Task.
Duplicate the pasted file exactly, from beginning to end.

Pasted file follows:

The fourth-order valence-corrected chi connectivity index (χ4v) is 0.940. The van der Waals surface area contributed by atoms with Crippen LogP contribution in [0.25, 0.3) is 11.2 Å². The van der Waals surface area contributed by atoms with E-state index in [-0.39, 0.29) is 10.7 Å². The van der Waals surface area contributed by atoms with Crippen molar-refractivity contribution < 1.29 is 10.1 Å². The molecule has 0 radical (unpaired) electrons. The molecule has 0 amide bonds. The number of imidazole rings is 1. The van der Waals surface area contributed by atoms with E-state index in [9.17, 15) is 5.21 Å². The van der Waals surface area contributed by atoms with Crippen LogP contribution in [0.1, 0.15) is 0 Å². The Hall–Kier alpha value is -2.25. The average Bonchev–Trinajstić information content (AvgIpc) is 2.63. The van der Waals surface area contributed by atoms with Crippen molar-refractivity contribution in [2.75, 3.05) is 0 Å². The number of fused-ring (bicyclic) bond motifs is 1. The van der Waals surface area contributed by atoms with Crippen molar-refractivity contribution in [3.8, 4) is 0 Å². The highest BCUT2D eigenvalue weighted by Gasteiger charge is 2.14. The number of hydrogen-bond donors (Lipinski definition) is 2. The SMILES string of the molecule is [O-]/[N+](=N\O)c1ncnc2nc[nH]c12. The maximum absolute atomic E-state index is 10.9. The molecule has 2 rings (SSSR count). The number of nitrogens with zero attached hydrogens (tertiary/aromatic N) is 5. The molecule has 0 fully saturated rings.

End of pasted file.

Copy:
The fourth-order valence-corrected chi connectivity index (χ4v) is 0.940. The van der Waals surface area contributed by atoms with Crippen LogP contribution in [0.25, 0.3) is 11.2 Å². The van der Waals surface area contributed by atoms with E-state index in [-0.39, 0.29) is 10.7 Å². The van der Waals surface area contributed by atoms with Crippen molar-refractivity contribution < 1.29 is 10.1 Å². The molecule has 0 radical (unpaired) electrons. The molecule has 0 amide bonds. The number of imidazole rings is 1. The van der Waals surface area contributed by atoms with E-state index in [9.17, 15) is 5.21 Å². The van der Waals surface area contributed by atoms with Crippen LogP contribution in [0.1, 0.15) is 0 Å². The Hall–Kier alpha value is -2.25. The average Bonchev–Trinajstić information content (AvgIpc) is 2.63. The van der Waals surface area contributed by atoms with Crippen molar-refractivity contribution in [2.75, 3.05) is 0 Å². The number of fused-ring (bicyclic) bond motifs is 1. The van der Waals surface area contributed by atoms with Crippen molar-refractivity contribution in [3.8, 4) is 0 Å². The highest BCUT2D eigenvalue weighted by Gasteiger charge is 2.14. The number of hydrogen-bond donors (Lipinski definition) is 2. The SMILES string of the molecule is [O-]/[N+](=N\O)c1ncnc2nc[nH]c12. The maximum absolute atomic E-state index is 10.9. The molecule has 2 rings (SSSR count). The number of nitrogens with zero attached hydrogens (tertiary/aromatic N) is 5. The molecule has 0 fully saturated rings.